Report: Traffic Death in Florida Could Be Related to Takata Airbags

report traffic death in florida could be related to takata airbags

The Takata airbag story just won't die.

It's been almost 10 years since the National Highway Traffic Safety Administration started one of the largest recalls in automotive history. That recall centered on airbag supplier Takata.

Over the years, nearly 20 people have died due to Takata's faulty airbags, and hundreds have been injured. According to Autoblog, one more fatality might be added to the list.

A man killed in a crash in Pensacola, Florida, last mont, might be the 20th victim, at least in the U.S. He was driving a 2006 Ford Ranger that was involved in a minor crash, and the airbag's inflator exploded, which meant shrapnel hit the driver.

Despite the massive recall effort, there are, according to Autoblog, "millions" of vehicles out there that never got fixed, mostly because the owners aren't aware that their car is one of the affected ones.

Not only that, but as recently as 2019, new vehicles were added to the recall list by automakers. The recall affects upwards of 67 million airbags.

If you're not sure if your car is under recall and needs to be fixed, you can check here and enter your VIN.

It's a bit amazing that Takata airbags remain a threat to this day, and that people are still being hurt and killed. The repercussions of a corporate screw-up truly can linger.

[Image: Mariyka Herman/]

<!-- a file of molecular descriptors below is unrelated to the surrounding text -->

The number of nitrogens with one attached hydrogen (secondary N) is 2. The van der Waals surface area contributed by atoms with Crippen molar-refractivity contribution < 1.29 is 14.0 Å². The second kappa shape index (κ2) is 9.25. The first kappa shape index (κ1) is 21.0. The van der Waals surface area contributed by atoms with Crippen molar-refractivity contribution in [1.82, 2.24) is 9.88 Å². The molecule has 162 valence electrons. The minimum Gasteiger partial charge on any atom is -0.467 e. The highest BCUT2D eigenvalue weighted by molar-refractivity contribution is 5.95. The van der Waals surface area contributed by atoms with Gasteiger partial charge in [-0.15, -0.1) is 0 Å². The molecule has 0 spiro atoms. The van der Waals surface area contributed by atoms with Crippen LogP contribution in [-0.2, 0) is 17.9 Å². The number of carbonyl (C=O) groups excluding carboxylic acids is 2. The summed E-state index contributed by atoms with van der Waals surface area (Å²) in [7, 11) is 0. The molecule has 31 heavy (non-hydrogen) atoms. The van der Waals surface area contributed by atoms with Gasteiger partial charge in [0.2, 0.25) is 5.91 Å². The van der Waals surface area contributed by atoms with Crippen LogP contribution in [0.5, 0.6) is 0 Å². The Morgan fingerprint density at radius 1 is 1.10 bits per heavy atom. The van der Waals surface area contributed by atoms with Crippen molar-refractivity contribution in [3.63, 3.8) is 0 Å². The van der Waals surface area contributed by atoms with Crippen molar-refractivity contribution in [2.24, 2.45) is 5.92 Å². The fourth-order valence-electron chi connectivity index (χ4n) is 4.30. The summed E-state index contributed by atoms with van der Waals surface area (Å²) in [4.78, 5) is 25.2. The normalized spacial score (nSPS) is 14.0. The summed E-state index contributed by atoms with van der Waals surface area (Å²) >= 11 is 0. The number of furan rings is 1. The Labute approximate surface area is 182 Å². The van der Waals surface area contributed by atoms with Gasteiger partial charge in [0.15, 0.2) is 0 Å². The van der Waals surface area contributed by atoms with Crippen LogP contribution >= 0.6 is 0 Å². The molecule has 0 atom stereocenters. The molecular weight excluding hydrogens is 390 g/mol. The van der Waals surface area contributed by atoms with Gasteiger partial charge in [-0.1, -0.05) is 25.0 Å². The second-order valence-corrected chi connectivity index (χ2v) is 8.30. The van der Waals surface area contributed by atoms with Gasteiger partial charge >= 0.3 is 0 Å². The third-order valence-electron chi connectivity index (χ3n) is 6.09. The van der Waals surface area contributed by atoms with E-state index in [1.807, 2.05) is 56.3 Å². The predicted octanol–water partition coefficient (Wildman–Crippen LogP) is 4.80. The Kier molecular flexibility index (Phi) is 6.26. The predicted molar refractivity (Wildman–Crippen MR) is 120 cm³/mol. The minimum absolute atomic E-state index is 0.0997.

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2 of 7 comments
  • Redapple2 Redapple2 on Aug 06, 2022

    I read an account where ford went to the owners house to fix the airbag. Some people.....

  • Sobro Sobro on Aug 06, 2022

    My 2012 Yukon had only the passenger side ignitor recalled. Makes me wonder what penny pinching GM did for the driver's airbag.

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  • Car65688392 thankyou for the information
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  • MaintenanceCosts There's no mystery anymore about how the Japanese took over the prestige spot in the US mass market (especially on the west coast) when you realize that this thing was up against the likes of the Fairmont, Citation, and Volaré. A massacre.
  • MaintenanceCosts Chevy used to sell almost this exact color on the Sonic, Bolt, and Camaro, as "Shock." And I have a story about that.I bought my Bolt in 2019. Unsurprisingly the best deal came from the highest-volume Bolt dealer in my very EV-friendly area. They had huge inventory; I bought right when Chevy started offering major incentives, and the car had been priced too high to sell well until that point.Half the inventory had a nice mix of trims and colors, and I was able to find the exact dark-gray-on-white Premier I wanted. But the real mystery was the other half of the inventory. It was something like 40 cars, all Shock on black, split between LT and Premier. You could get an additional $2000 or so off the already low selling price if you bought one of them. (Neither my wife nor I thought the deal worth it.) The cars were real and in the flesh; a couple were out front, but behind the showroom, there was an entire row of them.When I took delivery, I asked the salesman how on earth they had ended up with so many. He told me in a low voice that a previous sales manager had screwed up order forms for a huge batch of cars that were supposed to be white, and that no one noticed until a couple transporters loaded with chartreuse Bolts actually showed up at the dealer. Long story short, there was no way to change the order. They eventually sold all the cars and you still see them more often than you'd expect in the area.